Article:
Bioterrorism and its aftermath.
The terrorist attacks of September 11 are more than three months past as you read this, but the repercussions of what occurred on that day continue to affect the lives of children and adolescents, their families, and their communitiesas well as their caregivers. Who among us hasn't witnessed, over and over again, the physical damage of this human-engineered disaster through television news footage and newspaper and magazine photographs? And who hasn't been affected by the emotional fallout of the tragedy? As pediatricians, we occupy the front linestalking to children, adolescents, and those who care for them about what has been happening in their lives since that ominous day.
Every patient encounter you have had since September 11 might appropriately open with "How are you and your family?" And on the first occasion of seeing a patient and his (or her) parents since that day, you might ask specifically how the terrorist attacks, as well as the ongoing war and anthrax scares, have affected child and family. Although most people (even we who live and work in the New York City area) have not directly lost a loved one or a member of the community, feelings of loss vary. An infant's reaction is mostly a mirror of the reaction and mood of his parents or caretaker; an adolescent's response is much more independent of the reactions of others and mirrors the response of an adult; and the reaction of a school-age child falls in the middle.
All of us have heard about children who have displayed regressive symptoms since September 11, including sleep disturbances, separation anxiety, clinging behavior, school phobia, and bedwetting. Other behaviors that have been observed are more psychological: irritability, inability to concentrate, somatic symptoms such as abdominal pain and headache, and reluctance to engage in familiar activities. These manifestations are all a normal reaction to an abnormal situation. As pediatricians, we can reassure our patients and their parents that, with time, and in a loving and caring environment, these symptoms will probably resolve. Some children may have acted out the events of September 11 during playcrashing a plane into a building-block "Twin Towers," for example. Such behavior is also normal.
By this time, however, most children and adolescents are no longer displaying these symptomsespecially if they are not constantly exposed to reports about, and images of, the war in Afghanistan and news of the terroristic spread of anthrax spores through the US mail. Yet when a child or preadolescent is curious and wants to watch the news, parents should, whenever feasible, sit by his side and watch, ready to answer questions in a factual, succinct way.
A few children and adolescents, after repetitive exposure to the kinds of images that emerged from the September 11 attack, develop posttraumatic stress disorder (PTSD)a constellation of symptoms that requires intervention by a mental health professional. Clues to whether a child or adolescent has PTSD are recurrent, intrusive recollections of the event; nightmares; and an exaggerated emotional reaction to the event. Children and adolescents affected this way are hyperirritable and may exhibit strong avoidance behaviors.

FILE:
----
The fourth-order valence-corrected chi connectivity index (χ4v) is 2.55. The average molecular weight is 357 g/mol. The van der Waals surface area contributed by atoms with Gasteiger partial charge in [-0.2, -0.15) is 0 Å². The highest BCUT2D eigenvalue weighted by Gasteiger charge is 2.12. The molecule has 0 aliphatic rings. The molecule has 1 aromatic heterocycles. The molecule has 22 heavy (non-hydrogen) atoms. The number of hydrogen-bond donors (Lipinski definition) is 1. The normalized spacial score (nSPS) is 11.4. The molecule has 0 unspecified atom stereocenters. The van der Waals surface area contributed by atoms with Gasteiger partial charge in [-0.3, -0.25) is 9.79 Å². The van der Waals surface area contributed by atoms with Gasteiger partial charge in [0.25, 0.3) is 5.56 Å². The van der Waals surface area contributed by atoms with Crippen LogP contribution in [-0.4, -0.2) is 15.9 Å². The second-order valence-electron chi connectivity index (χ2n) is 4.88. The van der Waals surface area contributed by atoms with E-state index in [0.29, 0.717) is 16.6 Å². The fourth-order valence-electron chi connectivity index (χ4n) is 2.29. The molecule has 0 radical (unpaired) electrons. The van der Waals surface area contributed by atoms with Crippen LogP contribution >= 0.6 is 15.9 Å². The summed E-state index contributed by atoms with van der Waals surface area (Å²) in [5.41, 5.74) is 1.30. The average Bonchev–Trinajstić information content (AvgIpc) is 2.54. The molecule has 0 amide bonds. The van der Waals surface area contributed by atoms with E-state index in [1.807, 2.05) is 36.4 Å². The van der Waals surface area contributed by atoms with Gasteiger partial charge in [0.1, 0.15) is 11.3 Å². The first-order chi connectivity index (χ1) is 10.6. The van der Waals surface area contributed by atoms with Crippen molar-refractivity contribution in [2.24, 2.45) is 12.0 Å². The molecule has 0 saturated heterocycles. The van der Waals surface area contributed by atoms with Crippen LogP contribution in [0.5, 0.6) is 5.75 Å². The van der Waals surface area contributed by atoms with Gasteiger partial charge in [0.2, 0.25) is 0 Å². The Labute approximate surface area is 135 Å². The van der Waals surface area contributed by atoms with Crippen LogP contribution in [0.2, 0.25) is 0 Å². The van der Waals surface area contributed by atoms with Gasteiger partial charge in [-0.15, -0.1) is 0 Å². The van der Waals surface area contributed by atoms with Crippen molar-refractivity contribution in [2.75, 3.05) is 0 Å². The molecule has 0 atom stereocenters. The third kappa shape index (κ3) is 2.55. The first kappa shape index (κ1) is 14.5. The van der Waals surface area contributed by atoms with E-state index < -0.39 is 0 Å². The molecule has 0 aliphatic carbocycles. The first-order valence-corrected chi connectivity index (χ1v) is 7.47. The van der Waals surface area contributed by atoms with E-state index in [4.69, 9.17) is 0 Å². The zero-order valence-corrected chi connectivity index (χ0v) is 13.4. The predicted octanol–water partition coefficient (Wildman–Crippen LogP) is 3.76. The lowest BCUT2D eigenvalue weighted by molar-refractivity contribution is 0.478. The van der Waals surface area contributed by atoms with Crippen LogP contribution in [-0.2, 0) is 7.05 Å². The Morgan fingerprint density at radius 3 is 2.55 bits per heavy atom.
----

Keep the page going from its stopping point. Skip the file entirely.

Pediatricians are also being called on to discuss medical issues related to bioterrorism, such as the treatment of anthrax and the threat of smallpox (to read more about the threat of biological weapons, see "Biological terrorism: Not sci-fi any longer," of this issue). We need to keep abreast of the latest information issued by the Centers for Disease Control and Prevention and our local health departments so that we stand in the vanguard of calm and sound medical practice. In turn, we can aid our communities by being readily available to speak before civic and professional groups.
You should also encourage parents and caregivers to seek out resources beyond the care and concern that you provide. "For parents and children: Relevant resources on the Web," supplies the addresses of pertinent and authoritative Internet destinations for their use.
What happened on September 11 shocked us all. The three months following have revealed a slow determination to get our country back to a semblance of "normal." Yet life will never be the same. As pediatricians, we can acknowledge that fact for patients and their families and help them develop a "new normal"one that will ensure their optimum mental and physical health.
Friedman, SB, Alderman, EM, Pantell, RH, et al; the American Academy of Pediatrics Work Group on Disasters: Psychosocial Issues for Children and Families in Disasters: A Guide for the Primary Care Physician. Rockville, Md., US Department of Health and Human Services, US Public Health Service, Substance Abuse and Mental Health Services Administration, Center for Mental Health Services, 1995
From the AAP
On talking with children about disasters
Information on smallpox and anthrax
Family Readiness Kit (making preparations for disasters)
From other organizations
Coping with the aftermath of terrorism and violence; handling trauma-related stress and anxiety; numerous other resources on related topics
How to talk with children about violence and other complex world issues
Information on smallpox and anthrax and on coping with the September 11 terrorist attacks; each topic is presented in three age-tailored versionsfor adults (parents), teens, and younger children
What to say to children about the September 11 attacks, including pearls for parents
Elizabeth Alderman, Stanford Friedman. Editorial: Seeking "new normality" after 9/11. Contemporary Pediatrics 2001;12:9.